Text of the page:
When I booked this spring’s holiday cottage in North Yorkshire, I was completely unaware that the visit (with Mum in tow once again) would coincide with the annual 4-day Tour de Yorkshire cycle race. And that our holiday cottage was directly on Saturday’s route from Richmond to Scarborough! In an ideal world, we could have stayed here in Sutton-under-Whitestonecliffe for the day and joined the enthusiastic locals cheering the cyclists as they whizzed through the village, but my NT trips don’t often allow for going ‘off piste’ and this week is no exception with little time to spare for non-NT activities. So, we had to simply plan a little creatively: leaving the village before the rolling road closure kicked in and returning after the road had re-opened. All went smoothly and we then watched the cycling highlights on TV in the evening.
We headed south to avoid any other inadvertent contact with the race route and made our way to Beningbrough Hall & Gardens. During my travels, I have come across a few properties that I tend to think of as ‘no strings attached’ houses, i.e. properties that the Trust has been able to mould in its own way without too many historical ties or limitations, and Beningbrough seems to be one of these. In this instance, the house came to the NT in 1958 with few significant contents and with a rundown garden so it was initially tenanted for a number of years. It wasn’t until the 1970s that restoration began to create a visitor attraction. What has been done with Beningbrough – in association with the National Portrait Gallery – is actually fairly special and has turned what could have been a relatively empty house into an interesting space, blending Baroque architecture and decoration with a modern art gallery. The visitor travels from the awe-inspiring double-height Italianate Great Hall right up to the top floor’s display galleries, which would not be out of place in a contemporary museum.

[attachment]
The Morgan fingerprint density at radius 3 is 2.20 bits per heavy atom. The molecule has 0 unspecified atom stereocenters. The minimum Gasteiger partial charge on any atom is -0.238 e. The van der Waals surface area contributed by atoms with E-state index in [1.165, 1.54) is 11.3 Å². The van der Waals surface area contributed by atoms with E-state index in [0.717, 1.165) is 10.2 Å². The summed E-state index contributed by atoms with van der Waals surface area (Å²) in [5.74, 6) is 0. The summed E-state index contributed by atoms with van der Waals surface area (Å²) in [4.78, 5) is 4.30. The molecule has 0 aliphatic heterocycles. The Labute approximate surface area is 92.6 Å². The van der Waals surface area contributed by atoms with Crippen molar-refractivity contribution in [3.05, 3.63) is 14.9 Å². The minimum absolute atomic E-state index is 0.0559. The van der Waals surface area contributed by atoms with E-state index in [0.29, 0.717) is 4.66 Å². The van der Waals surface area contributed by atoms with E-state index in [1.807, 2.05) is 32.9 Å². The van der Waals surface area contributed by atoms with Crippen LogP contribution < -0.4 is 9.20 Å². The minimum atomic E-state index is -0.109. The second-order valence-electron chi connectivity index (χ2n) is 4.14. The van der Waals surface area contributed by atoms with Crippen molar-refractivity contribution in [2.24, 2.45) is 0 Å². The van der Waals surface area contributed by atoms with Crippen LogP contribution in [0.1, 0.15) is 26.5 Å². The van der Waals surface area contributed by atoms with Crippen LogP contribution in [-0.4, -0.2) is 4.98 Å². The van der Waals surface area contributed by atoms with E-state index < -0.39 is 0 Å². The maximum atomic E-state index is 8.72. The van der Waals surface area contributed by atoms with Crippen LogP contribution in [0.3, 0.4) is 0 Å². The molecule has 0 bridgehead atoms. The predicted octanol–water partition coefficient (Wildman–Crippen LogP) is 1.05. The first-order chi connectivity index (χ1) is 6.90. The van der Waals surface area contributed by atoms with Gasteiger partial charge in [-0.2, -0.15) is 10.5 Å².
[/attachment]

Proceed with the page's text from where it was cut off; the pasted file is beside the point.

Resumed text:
Perhaps because of this, there is less attention than usual paid to the various owners of Beningbrough and to who did what and when. I had to turn to my guide book to fill in the gaps but it appears from this background reading that there are still many mysteries about the Hall. For example, there are no images of the Tudor manor that stood on this spot before the current house was built, plus some uncertainty about how the surroundings of the current Baroque house may once have looked: a painting of the property in the Great Staircase Hall shows flanking buildings and a turning circle that may never have existed… or did they? No one knows.
As far as the people are concerned, there is a little more clarity: Ralph Bourchier built the original Tudor house then several generations later John Bourchier inherited the estate at the age of 16 and after four years on the Grand Tour returned with major plans for an Italian-style home. Thankfully, he married a wealthy heiress (so many of these house builders did!) and Beningbrough Hall was created. The Bourchier line ended with Margaret Earle, née Bourchier, who owned the house for 65 years in total, although it was left abandoned for a long period during that time as she and her husband travelled the Continent. The Earles spent so much time abroad that commentators of the day reported Margaret to ‘dress very French’ and speak only ‘broken English’ on her return.